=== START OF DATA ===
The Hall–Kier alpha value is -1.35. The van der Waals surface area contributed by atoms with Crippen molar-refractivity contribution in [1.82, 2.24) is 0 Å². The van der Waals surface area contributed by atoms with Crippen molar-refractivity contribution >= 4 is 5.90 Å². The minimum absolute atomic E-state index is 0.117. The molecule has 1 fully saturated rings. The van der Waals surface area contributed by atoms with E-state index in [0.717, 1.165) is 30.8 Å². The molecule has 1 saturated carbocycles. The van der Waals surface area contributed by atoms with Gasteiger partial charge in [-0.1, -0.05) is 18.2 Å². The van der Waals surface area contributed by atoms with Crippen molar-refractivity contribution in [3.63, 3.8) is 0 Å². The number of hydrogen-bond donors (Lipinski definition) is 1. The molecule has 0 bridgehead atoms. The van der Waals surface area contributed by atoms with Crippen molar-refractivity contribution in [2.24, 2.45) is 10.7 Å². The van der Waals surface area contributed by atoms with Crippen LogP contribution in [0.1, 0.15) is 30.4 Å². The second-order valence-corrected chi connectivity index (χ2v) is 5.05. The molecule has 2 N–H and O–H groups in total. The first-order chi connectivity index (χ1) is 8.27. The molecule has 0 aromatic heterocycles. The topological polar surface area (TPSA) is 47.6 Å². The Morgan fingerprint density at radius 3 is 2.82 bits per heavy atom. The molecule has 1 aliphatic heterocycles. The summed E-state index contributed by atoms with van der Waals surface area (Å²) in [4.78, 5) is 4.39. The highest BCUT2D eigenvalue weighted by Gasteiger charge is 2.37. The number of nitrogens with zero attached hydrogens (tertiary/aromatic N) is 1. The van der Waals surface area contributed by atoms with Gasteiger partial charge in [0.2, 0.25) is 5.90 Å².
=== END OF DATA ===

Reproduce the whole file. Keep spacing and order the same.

The Hall–Kier alpha value is -1.35. The van der Waals surface area contributed by atoms with Crippen molar-refractivity contribution in [1.82, 2.24) is 0 Å². The van der Waals surface area contributed by atoms with Crippen molar-refractivity contribution >= 4 is 5.90 Å². The minimum absolute atomic E-state index is 0.117. The molecule has 1 fully saturated rings. The van der Waals surface area contributed by atoms with E-state index in [0.717, 1.165) is 30.8 Å². The molecule has 1 saturated carbocycles. The van der Waals surface area contributed by atoms with Gasteiger partial charge in [-0.1, -0.05) is 18.2 Å². The van der Waals surface area contributed by atoms with Crippen molar-refractivity contribution in [3.63, 3.8) is 0 Å². The number of hydrogen-bond donors (Lipinski definition) is 1. The molecule has 0 bridgehead atoms. The van der Waals surface area contributed by atoms with Crippen molar-refractivity contribution in [2.24, 2.45) is 10.7 Å². The van der Waals surface area contributed by atoms with Crippen LogP contribution in [0.1, 0.15) is 30.4 Å². The second-order valence-corrected chi connectivity index (χ2v) is 5.05. The molecule has 2 N–H and O–H groups in total. The first-order chi connectivity index (χ1) is 8.27. The molecule has 0 aromatic heterocycles. The topological polar surface area (TPSA) is 47.6 Å². The Morgan fingerprint density at radius 3 is 2.82 bits per heavy atom. The molecule has 1 aliphatic heterocycles. The summed E-state index contributed by atoms with van der Waals surface area (Å²) in [4.78, 5) is 4.39. The highest BCUT2D eigenvalue weighted by Gasteiger charge is 2.37. The number of nitrogens with zero attached hydrogens (tertiary/aromatic N) is 1. The van der Waals surface area contributed by atoms with Gasteiger partial charge in [0.2, 0.25) is 5.90 Å².